Each of the four gospels include a description of the fulfillment of Zechariah's prophecy that Messiah would ride into Jerusalem on a donkey. Ronny Graham explores what we know of the donkey as an animal, revealing that this misunderstood beast has a symbolic meaning that sheds light on both our Savior and Christian character.
Ronny Graham, focusing on the prophecy of the triumphal entry of Jesus Christ into Jerusalem, recorded in Zechariah 9:9, and fulfilled in Matthew 21:1-7, speculates about the animal Jesus rode. Donkeys are not stupid animals, but they need to trust the individuals who ride them. The donkey is sure-footed and has a strong survival instinct. A donkey is also known for being protective of his owner. Riding a donkey throughout the Scriptures denoted kingship and royalty, as well as a symbol of wealth. Jesus riding on a donkey indicated he was not a common man but a King. When He returns, He will come as a warrior on a horse, putting down the hostile armies of evil mankind.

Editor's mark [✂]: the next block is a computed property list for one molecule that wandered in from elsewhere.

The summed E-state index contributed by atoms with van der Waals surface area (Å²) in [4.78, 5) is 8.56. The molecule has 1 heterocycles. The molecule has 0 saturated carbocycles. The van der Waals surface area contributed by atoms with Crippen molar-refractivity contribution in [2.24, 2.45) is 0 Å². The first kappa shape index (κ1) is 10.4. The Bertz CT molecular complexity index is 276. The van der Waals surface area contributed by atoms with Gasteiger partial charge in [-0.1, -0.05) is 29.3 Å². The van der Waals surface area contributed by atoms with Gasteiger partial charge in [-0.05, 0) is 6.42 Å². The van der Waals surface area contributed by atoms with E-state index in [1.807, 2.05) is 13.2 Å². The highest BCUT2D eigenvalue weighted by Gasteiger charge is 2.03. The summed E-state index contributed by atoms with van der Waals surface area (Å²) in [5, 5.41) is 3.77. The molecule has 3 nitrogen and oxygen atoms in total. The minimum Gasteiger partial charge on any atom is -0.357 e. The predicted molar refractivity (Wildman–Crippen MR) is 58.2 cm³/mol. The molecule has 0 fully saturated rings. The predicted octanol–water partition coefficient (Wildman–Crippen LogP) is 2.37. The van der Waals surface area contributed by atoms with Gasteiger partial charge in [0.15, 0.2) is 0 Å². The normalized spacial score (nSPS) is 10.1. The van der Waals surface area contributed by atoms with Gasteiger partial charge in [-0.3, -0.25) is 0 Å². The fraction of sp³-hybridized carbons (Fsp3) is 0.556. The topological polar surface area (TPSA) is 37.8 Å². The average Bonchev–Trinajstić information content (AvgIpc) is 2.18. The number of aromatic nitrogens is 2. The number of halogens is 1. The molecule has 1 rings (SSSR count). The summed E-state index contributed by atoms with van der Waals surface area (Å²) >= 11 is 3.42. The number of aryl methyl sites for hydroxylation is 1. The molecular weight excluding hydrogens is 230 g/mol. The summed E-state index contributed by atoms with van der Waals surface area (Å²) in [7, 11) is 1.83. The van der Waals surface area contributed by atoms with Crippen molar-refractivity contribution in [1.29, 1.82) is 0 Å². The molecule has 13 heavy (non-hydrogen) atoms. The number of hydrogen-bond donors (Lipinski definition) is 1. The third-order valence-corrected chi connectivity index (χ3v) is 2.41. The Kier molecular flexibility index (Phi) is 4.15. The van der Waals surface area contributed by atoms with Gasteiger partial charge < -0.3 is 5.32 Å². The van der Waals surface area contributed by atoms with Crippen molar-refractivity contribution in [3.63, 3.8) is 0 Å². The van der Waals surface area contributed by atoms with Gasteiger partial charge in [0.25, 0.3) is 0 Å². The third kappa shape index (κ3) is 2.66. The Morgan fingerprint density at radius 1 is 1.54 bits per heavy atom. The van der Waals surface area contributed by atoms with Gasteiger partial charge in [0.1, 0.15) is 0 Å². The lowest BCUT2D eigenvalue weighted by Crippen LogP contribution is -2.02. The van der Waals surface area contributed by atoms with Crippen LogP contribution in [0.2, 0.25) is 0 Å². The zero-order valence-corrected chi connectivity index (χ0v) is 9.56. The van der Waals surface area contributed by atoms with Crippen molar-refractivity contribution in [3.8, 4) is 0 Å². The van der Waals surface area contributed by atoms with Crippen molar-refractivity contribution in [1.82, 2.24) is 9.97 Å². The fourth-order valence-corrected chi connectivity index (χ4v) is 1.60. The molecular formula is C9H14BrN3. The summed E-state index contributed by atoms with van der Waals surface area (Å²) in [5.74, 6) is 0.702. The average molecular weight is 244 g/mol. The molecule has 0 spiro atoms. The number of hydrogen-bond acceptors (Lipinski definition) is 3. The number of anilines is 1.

Richard Ritenbaugh observes that over two billion people faithfully observe an annual "holy week," consisting of Palm Sunday, Good Friday (the supposed time of the crucifixion), and Easter Sunday. Human tradition and Bible truth do not square. The overwhelming historical chronological evidence clashes with the traditions of billions of people. The sovereign God has been in control of history from the beginning of mankind. God makes things happen when He wants them to happen and in the way they happen. Whether the event happened in 30 AD or 31 AD, the crucifixion occurred on a Wednesday rather than a Friday. Extensive scholarship into the lunar eclipses occurring near the death of Herod, the ascendancy of his son Archaleus, and the reign of Tiberias Caesar corroborates this conclusion. Scripture gives us internal evidence with the accusation that Jesus could tear down a temple constructed by Herod 46 years earlier. Other internal evidence comes from the careful marking of the Holy Days occurring during Christ's three and one half year ministry (prophesied by Daniel's seventy weeks prophecy) in both the synoptic gospels and John's Gospel. The crucifixion took place in the middle of a literal week, with Christ remaining in the grave a full three days and three nights, and resurrected at the end of a Sabbath at sunset. Nowhere in any of the gospels does it say Christ rose on Sunday morning, but that He had already risen. The triumphal entry (labeled by the world as Palm Sunday) actually occurred on Thursday, Nisan 8. Jesus was selected as Passover Lamb on Nisan 10 (John 12:28).